To Serve, with Love. ~ Laura Berland

Via on Jun 25, 2013

morning practice

I remember watching Sidney Poitier struggle to find his way as an inner city school teacher in the 1967 film, To Sir, With Love.

And if you are of that time, I’m sure you still remember the hit theme song of the same name, belted out by the fabulous Lulu (the singer, not the store!).

I was at a beloved summer camp, long extinct, and it was movie night in the Rec Hall. Our simple white bunks smelled of unfinished pine inside, and a soaring ceiling seemed to protect all who took meals beneath it in the vast Mess Hall. The physical layout was strikingly similar to the bucolic campus of the thriving Omega Institute in Rhinebeck, New York, where 135+ yoga teachers, social workers, school teachers, therapists, scientists, and other health professionals recently gathered for the second annual Yoga Service Council Conference.

Unlike Poitier’s character Mr. Thackeray, who reluctantly taught underprivileged students while waiting for an engineering job to come along, the conference’s attendees are doing whatever they can, scraping and sacrificing, to immerse themselves in service.

Their unwavering passion to serve was palpable throughout the weekend, in every conversation, at every session, and at every booth.

And the work of the 30 plus organizations on hand seemed miraculous given their resources, or lack thereof.

In her inspiring opening keynote, renowned yoga teacher and co-founder of the Give Back Yoga Foundation Beryl Bender Birch marveled at the power of the tribe that had assembled from near and far. “You are all working in difficult situations. So why are we here? Why did you come? To be inspired, more educated, to connect. To connect with spirit, with our true self, and to celebrate our connection with each other.”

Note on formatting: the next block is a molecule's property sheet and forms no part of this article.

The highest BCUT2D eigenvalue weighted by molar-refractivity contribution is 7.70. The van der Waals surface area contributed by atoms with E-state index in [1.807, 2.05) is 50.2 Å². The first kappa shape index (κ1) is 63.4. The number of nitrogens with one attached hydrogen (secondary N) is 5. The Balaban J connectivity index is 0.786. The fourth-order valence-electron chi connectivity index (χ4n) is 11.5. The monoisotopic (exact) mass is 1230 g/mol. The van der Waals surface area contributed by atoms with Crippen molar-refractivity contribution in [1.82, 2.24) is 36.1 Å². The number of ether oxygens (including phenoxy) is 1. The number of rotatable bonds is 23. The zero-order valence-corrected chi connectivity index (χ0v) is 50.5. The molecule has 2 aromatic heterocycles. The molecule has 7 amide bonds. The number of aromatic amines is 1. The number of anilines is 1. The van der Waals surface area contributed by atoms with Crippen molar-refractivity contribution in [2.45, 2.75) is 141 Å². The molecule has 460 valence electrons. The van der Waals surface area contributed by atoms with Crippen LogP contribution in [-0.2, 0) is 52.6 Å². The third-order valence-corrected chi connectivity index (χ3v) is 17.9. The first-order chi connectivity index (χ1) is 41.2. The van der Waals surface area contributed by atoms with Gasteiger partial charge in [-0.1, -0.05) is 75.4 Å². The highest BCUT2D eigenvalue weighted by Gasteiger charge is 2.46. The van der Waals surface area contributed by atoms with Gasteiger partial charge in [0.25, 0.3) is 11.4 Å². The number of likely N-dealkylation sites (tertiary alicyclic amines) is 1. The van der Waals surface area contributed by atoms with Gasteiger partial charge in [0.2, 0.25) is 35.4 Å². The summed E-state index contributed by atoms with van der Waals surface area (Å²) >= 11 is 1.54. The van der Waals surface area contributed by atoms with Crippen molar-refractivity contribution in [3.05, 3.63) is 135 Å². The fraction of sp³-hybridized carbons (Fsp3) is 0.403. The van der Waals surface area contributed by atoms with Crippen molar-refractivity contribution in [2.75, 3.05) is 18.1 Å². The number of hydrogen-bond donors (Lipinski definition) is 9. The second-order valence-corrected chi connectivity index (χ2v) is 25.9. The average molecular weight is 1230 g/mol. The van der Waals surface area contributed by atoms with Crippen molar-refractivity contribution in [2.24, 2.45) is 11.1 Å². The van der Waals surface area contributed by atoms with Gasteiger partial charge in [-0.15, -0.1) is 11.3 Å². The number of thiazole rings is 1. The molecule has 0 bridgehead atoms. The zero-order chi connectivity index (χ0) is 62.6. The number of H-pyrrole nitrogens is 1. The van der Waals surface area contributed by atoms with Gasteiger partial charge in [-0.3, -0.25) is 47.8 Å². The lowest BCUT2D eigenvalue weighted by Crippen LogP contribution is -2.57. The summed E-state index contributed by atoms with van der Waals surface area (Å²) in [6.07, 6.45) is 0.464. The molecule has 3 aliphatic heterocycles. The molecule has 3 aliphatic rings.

Beryl offered advice on how to serve in the world when the world is not so supportive.Traditionally you could go off to a monastery and change yourself. Or become an activist, protest, and try to change the world. The two approaches were even disdainful of each other. Now, she points out, “these paths are convergent. Abhyasa (practice) and activism. An awakening to spiritual revolution.“ And she challenged everyone to “think of yourself as a spiritual revolutionary!”

“It’s not a mistake that yoga brought us all together. Its an experience of oneness that we might glimpse through our practice. Through practice, we grow a circle of compassion. If one of us is hungry, then all of us are hungry.”

So, for each of us, its our responsibility to practice, not just for ourselves, but for all of being kind.

Beryl reminded that group that through practice, we learn to pay attention. Its how we become present and more clear seeing. All the unimportant stuff drops away and we come to see what matters. And in perfect harmony with the full hall of joyful people who dedicate their life to service, Beryl intoned, “what makes us happy is service. “

beryl

Beryl Bender Birch and Nikki Myers

Before the coffee flowed the next morning at breakfast, Nikki Myers led the packed room of yogis through a wonderful wake up class, incorporating the unique language and sequencing of her Yoga for 12-Step Recovery program. Nikki is pure inspiration, motivation, and joy!

And then came sessions, too many to mention, but all excellent. The organizers covered the bases – launching a non-profit, keeping it funded and sustainable, diversity, how-to teach special populations, and how to take care of thyself!